IMF discussions haven’t stalled; it takes between 6 to 9 months to close a deal with the Fund – Oppong Nkrumah


Information Minister Kojo Oppong Nkrumah has said negotiations between the Government of Ghana and the International Monetary Fund (IMF) for a programme, have not stalled.

He explained that usually, it takes between six to nine months for a porgramme under the Fund to be sealed.

Mr Oppong Nkrumah was reacting to a comment by the Director of Research at the Institute of Economic Affairs (IEA) Dr John Kwakye to the effect that the negotiation is not moving faster.

The delay and uncertainty, Dr Kwakye explained, are fueling speculation and panic in the investor community, causing continued damage to the cedi

In a tweet, Dr Kwakye said “The IMF is moving at a snail’s pace in negotiating Ghana’s program, as if nothing is at stake. The delay and uncertainty are fueling speculation and panic in the investor community, causing continued damage to the cedi. Yet our economic managers stand aloof. This is unacceptable!”

But speaking in an interview with TV3’s Paa Kwesi Asare on the sidelines of the ongoing World Bank/IMF meeting in Washington, USA, on Wednesday October 12, Mr Oppong Nkrumah who is also lawmaker for the people of Ofoase Ayirebi said “It usually takes about six to nine months to close an IMF programme, the history is there for many other countries, it is not something you can close in a day.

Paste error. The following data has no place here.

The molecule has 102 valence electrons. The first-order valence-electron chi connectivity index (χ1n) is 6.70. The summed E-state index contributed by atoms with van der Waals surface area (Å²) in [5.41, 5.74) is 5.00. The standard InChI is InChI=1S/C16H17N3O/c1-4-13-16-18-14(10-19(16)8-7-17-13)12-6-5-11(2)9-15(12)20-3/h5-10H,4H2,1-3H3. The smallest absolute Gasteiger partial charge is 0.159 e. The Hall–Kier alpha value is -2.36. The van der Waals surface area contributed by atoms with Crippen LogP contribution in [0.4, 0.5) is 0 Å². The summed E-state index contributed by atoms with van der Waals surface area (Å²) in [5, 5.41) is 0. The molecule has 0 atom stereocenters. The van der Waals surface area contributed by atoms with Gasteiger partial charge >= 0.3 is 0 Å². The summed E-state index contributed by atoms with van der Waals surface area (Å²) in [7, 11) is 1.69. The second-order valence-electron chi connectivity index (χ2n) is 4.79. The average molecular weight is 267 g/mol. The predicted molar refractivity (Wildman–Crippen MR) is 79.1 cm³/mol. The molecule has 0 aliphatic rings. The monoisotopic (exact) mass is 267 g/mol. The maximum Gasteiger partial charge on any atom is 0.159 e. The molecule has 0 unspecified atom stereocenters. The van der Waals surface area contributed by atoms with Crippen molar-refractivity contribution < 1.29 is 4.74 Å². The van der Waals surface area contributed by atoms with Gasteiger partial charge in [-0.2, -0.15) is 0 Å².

“We acknowledge that it needs to be done with dispatch, the President himself has spoken to the Managing Director, the Finance Minister has engaged with the Managing Director, the Mission has been to Ghana and those discussions are going on but there are steps you have to go through. In fact, throughout the day today, the Honourable Charles Adu Boahen, the Honourable Ken Ofori-Atta, they have been at the Fiscal Affairs Department and the Ghana Mission office going through the next level of negotiations.

“I think both sides have just issued statements a few days ago talking about how they are satisfied with how the process is going. I think at this stage, what we need to do is to ensure that the kind of data and scenario that need to be modelled are made available with dispatch and are accepted by both sides so that we can reach the timelines we are looking for.”

By Laud Nartey||Ghana


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